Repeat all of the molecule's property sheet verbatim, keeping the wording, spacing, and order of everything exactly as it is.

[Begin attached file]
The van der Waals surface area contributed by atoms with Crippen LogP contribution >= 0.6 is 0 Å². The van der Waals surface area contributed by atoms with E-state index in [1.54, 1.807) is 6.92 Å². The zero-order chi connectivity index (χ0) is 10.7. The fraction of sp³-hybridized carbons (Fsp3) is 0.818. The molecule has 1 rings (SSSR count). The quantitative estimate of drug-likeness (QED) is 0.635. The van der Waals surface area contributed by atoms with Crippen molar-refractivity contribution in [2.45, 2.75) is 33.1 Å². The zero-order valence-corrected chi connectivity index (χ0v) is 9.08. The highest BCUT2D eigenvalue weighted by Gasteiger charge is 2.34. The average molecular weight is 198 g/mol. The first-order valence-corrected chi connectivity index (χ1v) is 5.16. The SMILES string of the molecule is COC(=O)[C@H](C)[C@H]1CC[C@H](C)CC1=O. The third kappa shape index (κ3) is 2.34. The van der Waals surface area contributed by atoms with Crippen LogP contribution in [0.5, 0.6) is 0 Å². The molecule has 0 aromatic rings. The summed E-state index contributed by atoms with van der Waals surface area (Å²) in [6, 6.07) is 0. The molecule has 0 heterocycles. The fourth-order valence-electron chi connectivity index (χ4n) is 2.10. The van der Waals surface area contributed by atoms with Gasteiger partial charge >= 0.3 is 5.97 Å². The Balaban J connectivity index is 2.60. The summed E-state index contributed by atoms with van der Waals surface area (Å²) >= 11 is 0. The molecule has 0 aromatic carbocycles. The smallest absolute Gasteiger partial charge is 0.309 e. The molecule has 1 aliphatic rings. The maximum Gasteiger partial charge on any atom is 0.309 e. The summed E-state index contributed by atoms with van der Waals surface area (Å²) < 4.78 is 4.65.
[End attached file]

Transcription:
The van der Waals surface area contributed by atoms with Crippen LogP contribution >= 0.6 is 0 Å². The van der Waals surface area contributed by atoms with E-state index in [1.54, 1.807) is 6.92 Å². The zero-order chi connectivity index (χ0) is 10.7. The fraction of sp³-hybridized carbons (Fsp3) is 0.818. The molecule has 1 rings (SSSR count). The quantitative estimate of drug-likeness (QED) is 0.635. The van der Waals surface area contributed by atoms with Crippen molar-refractivity contribution in [2.45, 2.75) is 33.1 Å². The zero-order valence-corrected chi connectivity index (χ0v) is 9.08. The highest BCUT2D eigenvalue weighted by Gasteiger charge is 2.34. The average molecular weight is 198 g/mol. The first-order valence-corrected chi connectivity index (χ1v) is 5.16. The SMILES string of the molecule is COC(=O)[C@H](C)[C@H]1CC[C@H](C)CC1=O. The third kappa shape index (κ3) is 2.34. The van der Waals surface area contributed by atoms with Crippen LogP contribution in [0.5, 0.6) is 0 Å². The molecule has 0 aromatic rings. The summed E-state index contributed by atoms with van der Waals surface area (Å²) in [6, 6.07) is 0. The molecule has 0 heterocycles. The fourth-order valence-electron chi connectivity index (χ4n) is 2.10. The van der Waals surface area contributed by atoms with Gasteiger partial charge >= 0.3 is 5.97 Å². The Balaban J connectivity index is 2.60. The summed E-state index contributed by atoms with van der Waals surface area (Å²) >= 11 is 0. The molecule has 0 aromatic carbocycles. The smallest absolute Gasteiger partial charge is 0.309 e. The molecule has 1 aliphatic rings. The maximum Gasteiger partial charge on any atom is 0.309 e. The summed E-state index contributed by atoms with van der Waals surface area (Å²) < 4.78 is 4.65.